Wednesday, December 19, 2007

San Antonio Breast Cancer Symposium

Medpage is a good site to check out. This month it gives a good review of several of the articles presented at the San Antonio Breast Cancer Symnposium. Over twenty articles are available for review and free CME credit is given after you read each one (just answer two or three questions based on what you read). A couple of highlights:
1. As breast conservation therapy has increased, the use of breast irradiation has not risen accordingly; troubling in that lack of radiation after lumpectomy doubles your risk of recurrence.

2. An interesting study detailing the arbitrary five year cutoff for Tamoxifen; ten years may be beneficial. Of course, with the enthusiasm now for aromatase inhibitors, the argument may become obsolete.

3. Speaking of aromatase inhibitors, there's an article that describes an extended benefit past completion of treatment with Arimidex.

4. A good meta-analysis on the negligible benefits of high dose chemotherapy for advanced breast cancer.

5. Another study that questions the use of antracyclines (long a primary agent) as adjuvant therapy for all women with breast cancer.


Sid Schwab said...

Another very significant development, about which I wrote a post for my blog but didn't publish it, is the report out of UCSF (my old stomping ground) regarding molecular markers of DCIS that have high correlation with those that go on to become invasive, and those that don't. Here's a link I would have used. If it holds up, it could be enormously useful in managing that entity.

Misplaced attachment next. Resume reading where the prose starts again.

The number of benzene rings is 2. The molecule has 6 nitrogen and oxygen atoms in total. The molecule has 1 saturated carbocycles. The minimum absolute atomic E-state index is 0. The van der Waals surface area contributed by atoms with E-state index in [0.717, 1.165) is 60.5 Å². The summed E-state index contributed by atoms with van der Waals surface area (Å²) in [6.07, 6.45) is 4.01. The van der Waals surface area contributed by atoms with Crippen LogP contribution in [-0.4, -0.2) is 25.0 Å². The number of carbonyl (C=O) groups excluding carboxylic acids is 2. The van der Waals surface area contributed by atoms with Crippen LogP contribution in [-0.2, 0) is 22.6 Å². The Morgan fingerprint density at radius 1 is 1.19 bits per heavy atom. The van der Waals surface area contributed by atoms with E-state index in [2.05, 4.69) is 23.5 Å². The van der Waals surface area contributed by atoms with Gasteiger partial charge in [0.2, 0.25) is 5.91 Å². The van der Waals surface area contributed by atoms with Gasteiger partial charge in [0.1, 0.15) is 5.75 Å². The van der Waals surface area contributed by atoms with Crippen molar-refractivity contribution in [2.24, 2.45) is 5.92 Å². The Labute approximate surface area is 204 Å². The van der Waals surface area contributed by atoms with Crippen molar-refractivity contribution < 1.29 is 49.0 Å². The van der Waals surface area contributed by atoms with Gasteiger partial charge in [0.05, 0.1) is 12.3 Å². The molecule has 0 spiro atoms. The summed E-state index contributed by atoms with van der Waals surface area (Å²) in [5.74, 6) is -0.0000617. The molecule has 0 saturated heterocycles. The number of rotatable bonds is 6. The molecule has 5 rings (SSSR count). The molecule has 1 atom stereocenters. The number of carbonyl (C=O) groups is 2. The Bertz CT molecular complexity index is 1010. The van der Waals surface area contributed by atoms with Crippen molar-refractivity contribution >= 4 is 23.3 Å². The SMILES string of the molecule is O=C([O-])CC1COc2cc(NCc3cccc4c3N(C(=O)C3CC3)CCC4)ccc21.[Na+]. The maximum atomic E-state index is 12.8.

Jeffrey Parks MD FACS said...

Thanks Sid. Even in multifocal disease, I always feel awful recommending mastectomy for DCIS. Would be nice to know when it is appropriate to "overtreat" pre-ivasive breast cancer.

Anonymous said...

This might be off topic, but at San Antonio there was a report that the use of prophylactic mastectomy involving the healthy breast was on the rise. The authors of the study argued that doctors need to spend more time discussing risks with patients, obstensibly to talk them out of this aggressive decision.

Comment from a young breast cancer patient: I was horrified that I had to have a mastectomy for my multi focal disease. Now, two years later, I feel that not having a bilateral mastectomy was a horrible mistake. I would have had better symmetry plus peace of mind.

Doctors shouldn't assume that every woman is happier with breast conserving surgery.

I agree with your anticipation of better tailoring surgeries to the disease. The current methods of risk assessment leave much to be desired.